I have this terrible tendency whenever I read a really good book that I have an innate desire to translate it to film or TV. To spread the story to a wider audience. This tendency of course wouldn’t be an issue for an immortal, but for someone who would be lucky to live to the age of eighty, even more lucky to become a successful film maker by thirty five and further privileged to be able to produce fifteen or twenty productions- then there is an issue.
I cannot adapt all these great stories and thus I’m left a little bitter and disappointed. I have a bucket list of sorts for all the books I want to adapt. I’m definitely looking to adapt Patrick Ness’ The Rest of Us Just Live Here, as it’s a great coming of age story that serves as a rebuttal to the already exhausted Young Adult dystopian genre. I also hope to adapt another book of his, More Than This, for a mini series as I already have a soundtrack for it- but the ending needs a little adjustment.
I’m definitely going to make a TV series adaptation of The Grapes of Wrath by John Steinbeck. To me it’s one of the best books ever to be written and, if I may be a bit theatrical, I believe it to be the cure of Xenophobia. Steinbeck’s writing has been a great influence on both my very own style and worldview, that raw unadulterated empathy is hard to find.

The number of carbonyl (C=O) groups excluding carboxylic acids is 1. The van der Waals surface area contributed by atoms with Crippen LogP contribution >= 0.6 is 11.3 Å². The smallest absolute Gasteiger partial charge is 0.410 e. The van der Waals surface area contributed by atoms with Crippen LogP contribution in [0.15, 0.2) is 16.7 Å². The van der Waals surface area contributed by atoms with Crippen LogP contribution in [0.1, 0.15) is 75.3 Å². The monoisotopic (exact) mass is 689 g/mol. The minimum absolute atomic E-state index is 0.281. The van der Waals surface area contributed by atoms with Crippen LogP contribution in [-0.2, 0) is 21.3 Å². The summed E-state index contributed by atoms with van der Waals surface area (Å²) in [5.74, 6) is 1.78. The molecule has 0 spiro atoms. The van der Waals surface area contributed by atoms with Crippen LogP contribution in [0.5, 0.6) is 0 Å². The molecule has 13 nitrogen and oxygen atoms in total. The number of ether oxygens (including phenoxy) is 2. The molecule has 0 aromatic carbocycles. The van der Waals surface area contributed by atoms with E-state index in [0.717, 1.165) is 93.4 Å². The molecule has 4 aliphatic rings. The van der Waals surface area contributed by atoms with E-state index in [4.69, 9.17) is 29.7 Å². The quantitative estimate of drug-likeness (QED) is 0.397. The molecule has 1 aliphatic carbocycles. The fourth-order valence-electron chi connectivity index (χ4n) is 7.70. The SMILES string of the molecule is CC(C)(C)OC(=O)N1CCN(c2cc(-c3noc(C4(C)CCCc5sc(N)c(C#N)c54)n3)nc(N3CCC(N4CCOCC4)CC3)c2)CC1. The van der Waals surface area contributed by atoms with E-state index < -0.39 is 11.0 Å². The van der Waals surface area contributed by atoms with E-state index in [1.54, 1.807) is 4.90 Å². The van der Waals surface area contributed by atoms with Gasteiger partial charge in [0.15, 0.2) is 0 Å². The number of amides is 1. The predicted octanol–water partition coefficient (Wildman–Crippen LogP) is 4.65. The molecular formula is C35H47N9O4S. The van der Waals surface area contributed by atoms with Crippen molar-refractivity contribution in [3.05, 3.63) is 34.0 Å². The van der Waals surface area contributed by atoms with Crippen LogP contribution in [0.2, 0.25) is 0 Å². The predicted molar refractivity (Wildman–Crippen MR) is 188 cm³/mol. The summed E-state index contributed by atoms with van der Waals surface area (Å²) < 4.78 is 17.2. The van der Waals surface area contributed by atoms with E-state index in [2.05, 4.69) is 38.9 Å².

I’ve given consideration to adapting The Sun Also Rises into a Mini-series, because I like the story by itself and I already have a good soundtrack for it- but I’m hesitant because I know the real story it was based off and I have a love/hate relationship with Hemingway (well, as much as you can have a relationship with a dead yet still raging asshole). Other considerations I’ve had included 1984, as I didn’t think the movie did too well and To Kill a Mockingbird– because I think although the film is fantastic it could do with a miniseries.
That being said there are some books that I have little to no interest in adapting. Mostly because they’re bad or boring, but often times they seem to be incapable of adaptation. These stories are so complicated that they can’t exist in any other medium than novelisation. That’s where The Idiot comes in.
Now I like the book, although I have to admit it has some gaping flaws. Such as the random changes in tone, failure to address plot points, a continual back and forth between an omnipotent narrator, a third person account and the occasional fourth wall break alongside the former.
All of this makes much more sense when you consider that the novel was originally published in a Russian journal, each chapter being released bi-weekly for about a year. Dostoevsky was extremely broke at the time and his editor was up his ass for some new book, so most likely we’re reading the first and only draft.